The Specialized McLaren S-Works Tarmac was released to the world today. This US$20,000 McLaren Tarmac is extremely limited, with just 250 available worldwide.

This mortgage breaking, marriage ending, super expensive bike represents the pinnacle of carbon fibre bike design, and has been created as a result of the high-tech research methods employed by McLaren. These include a data cutting-edge simulator and data acquisition processes that allow them to design, drive and test before a piece of carbon has even been placed in a mould.


The McLaren S-Works Tarmac is based on the latest S-Works Tarmac. As soon as that bike was finished, it was presented to McLaren’s Applied Technolgies Ltd unit, where Joe Marsh, composite design engineer at McLaren, took it further into the cutting edge of carbon fibre design.

The frame’s carbon construction has been optimised using the software that McLaren developed their F1, Super, and Hypercar designs, and that’s led to a weight reduction of between 9 and 11 percent depending on frame size.

Joe said: “Our design benchmark, the new S-Works Tarmac, was already a very, very efficient structure to start with and in some ways this was a much tougher challenge than the Venge we worked on.


“The McLaren uses 300 percent more high-modulus fibres in its construction, reducing material and therefore weight. We’ve also used more than 500 unique carbon-fibre ply shapes in the construction –that’s 300 more than the standard S-Works’.

And it’s not just the frame that’s had the McLaren treatment – the Roval wheels used on the bike have been refined too. The tubular carbon rim has been reworked, to drop 30g from its overall weight, while the hubs are fitted with full ceramic speed bearings to reduce friction loss. The new wing-shaped aerofly bar has also dropped 30g, thanks to McLaren’s input.

The finish is also very special. All of the frames and forks are painted in McLaren’s paint shop in the heart of the Woking technology centre, by the same team that paints the €1,000,000 P1 Hypercar finish.

The piano black and orange Tarmac looks impressive just at first glance, but get up close you’ll notice a very fine metallic tint buried within both the ‘Tarmac’ black and classic McLaren ‘papaya’ orange.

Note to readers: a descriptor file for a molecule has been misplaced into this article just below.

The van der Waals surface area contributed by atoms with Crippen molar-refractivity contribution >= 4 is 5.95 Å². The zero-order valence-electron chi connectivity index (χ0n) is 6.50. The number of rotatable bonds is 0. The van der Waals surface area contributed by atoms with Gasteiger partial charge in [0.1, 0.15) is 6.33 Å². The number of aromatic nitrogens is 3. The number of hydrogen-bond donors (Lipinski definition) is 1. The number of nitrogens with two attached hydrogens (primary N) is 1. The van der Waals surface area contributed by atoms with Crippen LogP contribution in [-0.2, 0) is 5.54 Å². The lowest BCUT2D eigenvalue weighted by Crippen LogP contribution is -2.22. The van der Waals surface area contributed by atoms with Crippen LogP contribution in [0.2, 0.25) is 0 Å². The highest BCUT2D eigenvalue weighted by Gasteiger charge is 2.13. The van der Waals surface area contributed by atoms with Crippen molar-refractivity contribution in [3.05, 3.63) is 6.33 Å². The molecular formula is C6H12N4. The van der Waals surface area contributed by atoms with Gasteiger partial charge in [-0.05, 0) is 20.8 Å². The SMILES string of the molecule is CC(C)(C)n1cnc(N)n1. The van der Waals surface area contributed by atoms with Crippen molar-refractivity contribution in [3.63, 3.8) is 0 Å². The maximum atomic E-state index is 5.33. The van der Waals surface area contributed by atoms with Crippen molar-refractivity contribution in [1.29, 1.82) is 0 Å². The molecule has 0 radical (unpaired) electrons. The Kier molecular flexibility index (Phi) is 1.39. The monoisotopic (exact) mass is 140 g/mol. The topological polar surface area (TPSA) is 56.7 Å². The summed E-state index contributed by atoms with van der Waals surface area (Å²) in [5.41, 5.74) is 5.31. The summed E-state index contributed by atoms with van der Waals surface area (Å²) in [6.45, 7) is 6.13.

Size matters

From its research, the R&D team quickly realised that not every rider’s needs are the same. The Tarmac is available in six sizes from a 48 to a 61cmm and the data showed two key discoveries. Firstly, that the forces enacted on the bike were vastly different, and secondly, the way the bike handled under smaller riders was different to how it handled under a taller rider.

The previous Tarmac underneath a small light rider was found to be overly stiff, making the handling through corners prone to bouncing across the road surface and understeering, costing the rider valuable pace. At the other end of the scale it was found that under a larger rider, the bike wasn’t quite structurally stiff enough, making the handling more biased to oversteering.

This has led to a radical change in the way the frames are designed throughout the size range. The most obvious change is in the diameter of the down tube – the smallest bike has a 45mm diameter tube section and the largest size gains an extra 20mm, making for a massive 65mm diameter tube.

This rider-first fit features on the standard Tarmac range, not just S-Works, and we’d expect these design parameters to be rolled out across the whole of Specialized’s performance bike ranges.



The biggest challenge facing Specialized with McLaren’s take on the Tarmac is actually producing it – Specialized has created a separate production line to build this highly-limited run to the exacting standards required. Only the most highly-skilled technicians will work on it.

The line is in a temperature controlled environment and frame moulds and part-finished sections are vacuum stored, both processes that McLaren uses in the production of its vehicles.


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Haydn has been bitten by the cycling bug and bitten hard. Like most Aussie kids, he grew up riding his beloved chrome BMX before moving onto a Mountain Bike. Haydn describes his transition onto a road bike as a Renaissance and since that time has never looked back. If not riding the awesome roads of Queensland’s Sunshine Coast, Haydn can often be found photographing local cycling events. As Pedaltorque co-founder, Haydn is responsible for editing and photography. He rides a Specialized Tarmac.